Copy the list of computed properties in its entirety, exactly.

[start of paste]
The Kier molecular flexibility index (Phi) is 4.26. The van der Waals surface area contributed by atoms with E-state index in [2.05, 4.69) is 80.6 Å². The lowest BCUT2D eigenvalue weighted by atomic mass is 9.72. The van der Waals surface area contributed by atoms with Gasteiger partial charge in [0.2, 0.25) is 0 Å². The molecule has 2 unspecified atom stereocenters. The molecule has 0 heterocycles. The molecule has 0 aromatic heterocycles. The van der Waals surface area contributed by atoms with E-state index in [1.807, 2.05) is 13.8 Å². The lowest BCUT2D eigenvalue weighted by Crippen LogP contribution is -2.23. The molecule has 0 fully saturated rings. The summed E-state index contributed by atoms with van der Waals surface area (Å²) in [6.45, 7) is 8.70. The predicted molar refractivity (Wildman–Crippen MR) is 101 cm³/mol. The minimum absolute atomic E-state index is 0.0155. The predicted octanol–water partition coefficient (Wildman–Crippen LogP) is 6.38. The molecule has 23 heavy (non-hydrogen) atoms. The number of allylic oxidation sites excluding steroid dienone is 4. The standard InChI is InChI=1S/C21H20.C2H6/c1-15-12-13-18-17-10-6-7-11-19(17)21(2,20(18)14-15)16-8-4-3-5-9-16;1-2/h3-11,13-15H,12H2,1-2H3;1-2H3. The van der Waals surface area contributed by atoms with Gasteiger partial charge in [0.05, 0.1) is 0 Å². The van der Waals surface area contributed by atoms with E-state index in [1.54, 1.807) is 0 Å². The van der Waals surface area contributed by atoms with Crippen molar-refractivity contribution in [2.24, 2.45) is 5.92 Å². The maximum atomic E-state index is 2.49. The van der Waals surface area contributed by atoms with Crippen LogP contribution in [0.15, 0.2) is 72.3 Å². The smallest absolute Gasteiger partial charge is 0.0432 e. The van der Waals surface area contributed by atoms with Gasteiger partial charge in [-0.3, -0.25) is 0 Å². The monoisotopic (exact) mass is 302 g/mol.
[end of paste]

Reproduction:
The Kier molecular flexibility index (Phi) is 4.26. The van der Waals surface area contributed by atoms with E-state index in [2.05, 4.69) is 80.6 Å². The lowest BCUT2D eigenvalue weighted by atomic mass is 9.72. The van der Waals surface area contributed by atoms with Gasteiger partial charge in [0.2, 0.25) is 0 Å². The molecule has 2 unspecified atom stereocenters. The molecule has 0 heterocycles. The molecule has 0 aromatic heterocycles. The van der Waals surface area contributed by atoms with E-state index in [1.807, 2.05) is 13.8 Å². The lowest BCUT2D eigenvalue weighted by Crippen LogP contribution is -2.23. The molecule has 0 fully saturated rings. The summed E-state index contributed by atoms with van der Waals surface area (Å²) in [6.45, 7) is 8.70. The predicted molar refractivity (Wildman–Crippen MR) is 101 cm³/mol. The minimum absolute atomic E-state index is 0.0155. The predicted octanol–water partition coefficient (Wildman–Crippen LogP) is 6.38. The molecule has 23 heavy (non-hydrogen) atoms. The number of allylic oxidation sites excluding steroid dienone is 4. The standard InChI is InChI=1S/C21H20.C2H6/c1-15-12-13-18-17-10-6-7-11-19(17)21(2,20(18)14-15)16-8-4-3-5-9-16;1-2/h3-11,13-15H,12H2,1-2H3;1-2H3. The van der Waals surface area contributed by atoms with Gasteiger partial charge in [0.05, 0.1) is 0 Å². The van der Waals surface area contributed by atoms with E-state index in [1.54, 1.807) is 0 Å². The van der Waals surface area contributed by atoms with Crippen molar-refractivity contribution in [2.24, 2.45) is 5.92 Å². The maximum atomic E-state index is 2.49. The van der Waals surface area contributed by atoms with Crippen LogP contribution in [0.15, 0.2) is 72.3 Å². The smallest absolute Gasteiger partial charge is 0.0432 e. The van der Waals surface area contributed by atoms with Gasteiger partial charge in [-0.3, -0.25) is 0 Å². The monoisotopic (exact) mass is 302 g/mol.